Intro to Spring Reactor: Part 2

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The world is a stage where all of us are artists and Constant learning is the foundation of success.
In order to continue your learning with something new, here were are going to learn deep into Spring Reactor.

Here we will look into Advance details about Spring Reactor like Backpressure, Operation, and more.

Backpressure

Backpressure is when a downstream can tell an upstream to send it fewer data in order to prevent it from being overwhelmed.
We can tell upstream to only send two elements at a time by using request():

Flux.just(2, 4, 8, 10)
  .log()
  .subscribe(new Subscriber<Integer>() {
    private Subscription subscription;
    int onNextValue;

    @Override
    public void onSubscribe(Subscription subscription) {
        this.subscription = subscription;
        ssubscription.request(2);
    }

    @Override
    public void onNext(Integer integer) {
        elements.add(integer);
        onNextValue++;
        if (onNextValue % 2 == 0) {
            subscription.request(2);
        }
    }

    @Override
    public void onError(Throwable t) {}

    @Override
    public void onComplete() {}
});


Output:- 
 
request(2)
onNext(2)
onNext(4)
request(2)
onNext(8)
onNext(10)
request(2)
onComplete()

Operating on a Stream

We can do operations on our stream as follows:

Mapping Data in Streams

 Let’s just add 5 to all the numbers in our stream:

Flux.just(1, 2, 3, 4)
  .log()
  .map(i -> i + 2)
  .subscribe(elements::add);

Combining Two Different Streams

We can use zip() method to combine two streams:

Flux.just(2, 4, 6, 8)
  .log()
  .map(i -> i * 2)
  .zipWith(Flux.range(0, 10), 
    (one, two) -> String.format("First Flux: %d, Second Flux: %d", one, two))
  .subscribe(elements::add);

Output:

  "First Flux: 4, Second Flux: 0"
  "First Flux: 8, Second Flux: 1"
  "First Flux: 12, Second Flux: 2"
  "First Flux: 16, Second Flux: 3"

Schedulers

It provides some guarantees required by Reactive Streams flows like FIFO execution.
You can use or create efficient schedulers to jump thread on the producing flows or receiving flows.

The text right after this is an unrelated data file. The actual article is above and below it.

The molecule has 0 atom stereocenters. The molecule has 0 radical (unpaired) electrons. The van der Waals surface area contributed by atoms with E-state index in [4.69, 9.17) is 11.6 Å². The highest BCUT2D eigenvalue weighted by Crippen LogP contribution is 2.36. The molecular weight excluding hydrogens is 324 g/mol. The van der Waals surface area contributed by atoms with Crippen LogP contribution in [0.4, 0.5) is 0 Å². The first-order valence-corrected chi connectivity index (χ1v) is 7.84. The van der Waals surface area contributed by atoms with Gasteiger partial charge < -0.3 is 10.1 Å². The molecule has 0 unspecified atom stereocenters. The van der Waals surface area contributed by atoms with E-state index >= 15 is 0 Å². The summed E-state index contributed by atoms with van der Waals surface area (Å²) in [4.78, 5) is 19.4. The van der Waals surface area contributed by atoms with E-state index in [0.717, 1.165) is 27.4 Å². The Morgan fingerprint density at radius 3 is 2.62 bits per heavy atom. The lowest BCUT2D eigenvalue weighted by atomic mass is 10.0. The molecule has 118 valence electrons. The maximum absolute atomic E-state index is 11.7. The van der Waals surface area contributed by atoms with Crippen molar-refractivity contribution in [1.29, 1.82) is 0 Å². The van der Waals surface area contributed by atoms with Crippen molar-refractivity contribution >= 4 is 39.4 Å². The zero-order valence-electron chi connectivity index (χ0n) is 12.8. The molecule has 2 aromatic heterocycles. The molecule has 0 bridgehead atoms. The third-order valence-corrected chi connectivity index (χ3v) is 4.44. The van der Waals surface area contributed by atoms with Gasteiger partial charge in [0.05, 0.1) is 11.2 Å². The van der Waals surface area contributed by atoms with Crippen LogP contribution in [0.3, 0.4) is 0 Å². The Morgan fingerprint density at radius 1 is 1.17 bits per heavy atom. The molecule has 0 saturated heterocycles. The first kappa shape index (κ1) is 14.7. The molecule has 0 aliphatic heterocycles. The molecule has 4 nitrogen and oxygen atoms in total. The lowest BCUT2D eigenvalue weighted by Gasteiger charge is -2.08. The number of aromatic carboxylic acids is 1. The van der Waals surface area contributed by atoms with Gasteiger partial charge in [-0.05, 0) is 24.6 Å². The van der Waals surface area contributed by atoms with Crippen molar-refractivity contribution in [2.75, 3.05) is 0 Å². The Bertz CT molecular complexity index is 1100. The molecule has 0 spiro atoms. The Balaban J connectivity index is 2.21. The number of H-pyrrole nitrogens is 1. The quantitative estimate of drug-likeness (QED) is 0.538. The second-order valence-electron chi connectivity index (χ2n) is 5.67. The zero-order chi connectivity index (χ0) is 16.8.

Flux.just(1, 2, 3, 4)
  .log()
  .map(i -> i * 2)
  .publishOn(Schedulers.single())
  .subscribe(elements::add);

ParallelFlux

They can starve your CPU’s from any sequence whose work can be subdivided into concurrent tasks. Turn back into a Flux with ParallelFlux.sequential() as an unordered join.

Flux.just(1, 2, 3, 4)
  .log()
  .map(i -> i * 2)
  .subscribeOn(Schedulers.parallel())
  .subscribe(elements::add);

Hot Streams

A more realistic use case for reactive might be something that happens infinitely.
Hot streams are always running and can be subscribed to at any point in time, but missing the start of the data.
We can do it as follows:

ConnectableFlux

Converting a cold stream into a Hot stream.

ConnectableFlux<Object> publish = Flux.create(fluxSink -> {
    while(true) {
        fluxSink.next(System.currentTimeMillis());
    }
})
  .publish();

publish.subscribe(System.out::println);        
publish.subscribe(System.out::println);  //allowing us to add multiple subscriptions

publish.connect();  //Flux will start emitting:

Throttling

Running our code can lead our console to get overwhelmed with logging.
We can use sample() method with an interval of two seconds. So, values will only be pushed to our subscriber every two seconds, meaning the console will be a lot less hectic.

ConnectableFlux<Object> publish = Flux.create(fluxSink -> {
    while(true) {
        fluxSink.next(System.currentTimeMillis());
    }
})
  .sample(ofSeconds(2))
  .publish();

publish.connect();  //Flux will start emitting:

This is pretty much from the blog, if you liked the article, please give me a thumbs up and I will keep writing blogs like this for you in the future as well. Keep reading and Keep coding.

Reference

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